The Gezer Excavation Project includes a major regional survey under the direction of Eric Mitchell.
A preliminary report of the first five seasons (2007-2011) has now been published in Hadashot Arkheologiyot. Some excerpts:
Purpose: “The purpose of the project is to carry out a systematic high resolution archaeological survey of the region, within 1 km of Tel Gezer, and to locate and publish all features therein. This survey will aid in gaining a better understanding of the historical development of relationship between the ancient city of Gezer and its surrounding landscape.”
History: “The immediate vicinity of Tel Gezer has been investigated by R.A.S. Macalister who noted over 200 archaeological features within 1.5 km of the tell (Macalister 1912 III: Pl. VIII). In recent years, A. Shavit conducted a survey of the entire Gezer Map. Shavit noted that his survey was intensive but he was selective in the surveyed areas.”
Methodology: “To date, 1260 features have been recorded during the current investigations. Features are defined as any individual cultural element deposited on, built on, or carved into the landscape.
Therefore, with features such as winepresses, which include a basin, vat, channel, and cupmarks, each individual feature was added to the total and thus, the number of sites can be reduced significantly.”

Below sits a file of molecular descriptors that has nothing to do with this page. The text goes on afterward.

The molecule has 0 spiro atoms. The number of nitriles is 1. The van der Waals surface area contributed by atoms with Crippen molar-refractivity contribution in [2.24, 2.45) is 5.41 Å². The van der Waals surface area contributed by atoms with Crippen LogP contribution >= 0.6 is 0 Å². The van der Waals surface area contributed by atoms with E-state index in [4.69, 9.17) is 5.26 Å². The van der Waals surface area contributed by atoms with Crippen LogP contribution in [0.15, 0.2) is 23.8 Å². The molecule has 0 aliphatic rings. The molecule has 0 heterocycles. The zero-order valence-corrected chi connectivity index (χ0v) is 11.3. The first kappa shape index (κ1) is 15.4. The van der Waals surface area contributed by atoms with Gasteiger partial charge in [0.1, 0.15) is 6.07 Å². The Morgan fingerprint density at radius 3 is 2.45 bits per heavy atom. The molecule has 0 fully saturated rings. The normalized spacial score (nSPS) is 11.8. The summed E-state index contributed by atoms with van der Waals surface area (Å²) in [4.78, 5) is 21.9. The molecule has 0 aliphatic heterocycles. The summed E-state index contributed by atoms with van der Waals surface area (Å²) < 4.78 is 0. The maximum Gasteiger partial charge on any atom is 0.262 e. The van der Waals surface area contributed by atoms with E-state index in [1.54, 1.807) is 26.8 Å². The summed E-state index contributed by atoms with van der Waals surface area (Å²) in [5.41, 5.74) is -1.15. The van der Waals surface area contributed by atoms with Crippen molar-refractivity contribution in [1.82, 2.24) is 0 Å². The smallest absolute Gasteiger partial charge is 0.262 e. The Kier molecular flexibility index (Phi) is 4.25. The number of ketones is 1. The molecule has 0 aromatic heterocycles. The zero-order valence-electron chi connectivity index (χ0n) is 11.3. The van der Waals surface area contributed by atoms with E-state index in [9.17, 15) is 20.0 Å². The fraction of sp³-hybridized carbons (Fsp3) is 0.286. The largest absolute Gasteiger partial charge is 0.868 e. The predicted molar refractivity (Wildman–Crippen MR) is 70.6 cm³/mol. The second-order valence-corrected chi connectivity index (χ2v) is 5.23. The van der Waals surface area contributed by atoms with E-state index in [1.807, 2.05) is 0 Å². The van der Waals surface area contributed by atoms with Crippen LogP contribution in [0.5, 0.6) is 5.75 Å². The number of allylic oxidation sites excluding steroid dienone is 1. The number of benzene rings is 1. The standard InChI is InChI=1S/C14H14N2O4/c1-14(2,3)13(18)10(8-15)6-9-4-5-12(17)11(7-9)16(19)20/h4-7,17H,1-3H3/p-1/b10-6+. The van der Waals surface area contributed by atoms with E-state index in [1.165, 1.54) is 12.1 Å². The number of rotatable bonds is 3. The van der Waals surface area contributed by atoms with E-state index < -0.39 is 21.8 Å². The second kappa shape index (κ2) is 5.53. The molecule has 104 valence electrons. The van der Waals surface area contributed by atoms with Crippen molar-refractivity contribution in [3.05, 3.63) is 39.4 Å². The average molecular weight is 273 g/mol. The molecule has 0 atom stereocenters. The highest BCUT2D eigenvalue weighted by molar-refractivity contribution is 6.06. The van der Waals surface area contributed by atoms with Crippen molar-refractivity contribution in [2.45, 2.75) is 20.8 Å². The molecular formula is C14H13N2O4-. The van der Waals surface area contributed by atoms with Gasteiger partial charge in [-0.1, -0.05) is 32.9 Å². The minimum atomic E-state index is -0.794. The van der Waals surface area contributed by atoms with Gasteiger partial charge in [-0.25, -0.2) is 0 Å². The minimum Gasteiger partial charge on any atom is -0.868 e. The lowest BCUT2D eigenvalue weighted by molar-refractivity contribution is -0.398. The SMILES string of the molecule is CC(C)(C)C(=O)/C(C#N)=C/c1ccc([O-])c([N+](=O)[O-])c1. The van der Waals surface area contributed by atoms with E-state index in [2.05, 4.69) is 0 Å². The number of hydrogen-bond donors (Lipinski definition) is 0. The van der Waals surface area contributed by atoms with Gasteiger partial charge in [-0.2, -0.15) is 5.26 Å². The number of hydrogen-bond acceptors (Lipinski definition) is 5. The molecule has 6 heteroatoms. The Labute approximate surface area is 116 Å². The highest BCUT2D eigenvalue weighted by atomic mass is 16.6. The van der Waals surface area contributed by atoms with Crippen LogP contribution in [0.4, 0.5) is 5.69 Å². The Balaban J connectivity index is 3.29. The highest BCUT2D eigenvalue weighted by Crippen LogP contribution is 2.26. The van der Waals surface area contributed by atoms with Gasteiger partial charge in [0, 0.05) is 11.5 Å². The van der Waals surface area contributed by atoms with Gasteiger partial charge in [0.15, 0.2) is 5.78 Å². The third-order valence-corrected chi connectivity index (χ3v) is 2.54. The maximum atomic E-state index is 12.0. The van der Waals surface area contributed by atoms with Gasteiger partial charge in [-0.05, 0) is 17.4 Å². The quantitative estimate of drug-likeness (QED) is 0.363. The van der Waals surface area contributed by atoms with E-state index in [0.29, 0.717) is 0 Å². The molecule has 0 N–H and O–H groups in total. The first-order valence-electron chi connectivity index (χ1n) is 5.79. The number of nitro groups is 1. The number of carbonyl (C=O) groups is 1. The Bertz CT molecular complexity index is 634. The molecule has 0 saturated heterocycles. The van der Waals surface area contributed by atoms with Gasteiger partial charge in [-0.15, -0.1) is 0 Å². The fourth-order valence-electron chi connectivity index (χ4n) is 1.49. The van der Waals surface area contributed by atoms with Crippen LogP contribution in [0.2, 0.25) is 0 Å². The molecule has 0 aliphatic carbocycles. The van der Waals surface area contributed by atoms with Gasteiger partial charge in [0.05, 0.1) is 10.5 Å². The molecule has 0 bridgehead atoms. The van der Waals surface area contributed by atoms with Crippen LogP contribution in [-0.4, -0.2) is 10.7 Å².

Tombs: “Forty-one tombs were accessible for interior survey. Seven basic categories of tomb type have been encountered during the survey. These include tombs with irregularly shaped interior plans (6), simple bench-style tombs (4), arcosolium or recessed bench tombs (5), a distinct simple double arcosolia type (5), loculus or kokhim tombs (9), tombs with multiple styles (3), and tombs that are incomplete, partially filled, or otherwise do not fit into the above categories (9).”
Surface Visibility: “While modern and old disturbances could have easily hidden the existence of tombs, caves, and presses where agricultural land now stretches, the ploughed fields and orchards now offer excellent surface visibility and provide ample opportunity to observe and collect pottery, tesserae, and chert flake scatters, which would otherwise have been obscured by dense brush.”
Conclusions: “The results of the 2007–2011 Tel Gezer Survey seasons have been encouraging in terms of both artifacts and features documented, as well as total area covered. At the current rate, it is estimated that two to three additional seasons will be necessary to complete surveying a 1 km radius around Tel Gezer. Our goal for the future is to publish a catalog of features within our survey area, as well as articles on the tombs and presses of Tel Gezer. At the end of the project, we will analyze all our GPS location data for features and artifacts from every season via mapping software. Using this data, we can construct a clearer understanding of distribution patterns for various features, as well as draw wider conclusions about the use of the land around the ancient city of Gezer.”
Photo by Tel Gezer Regional Survey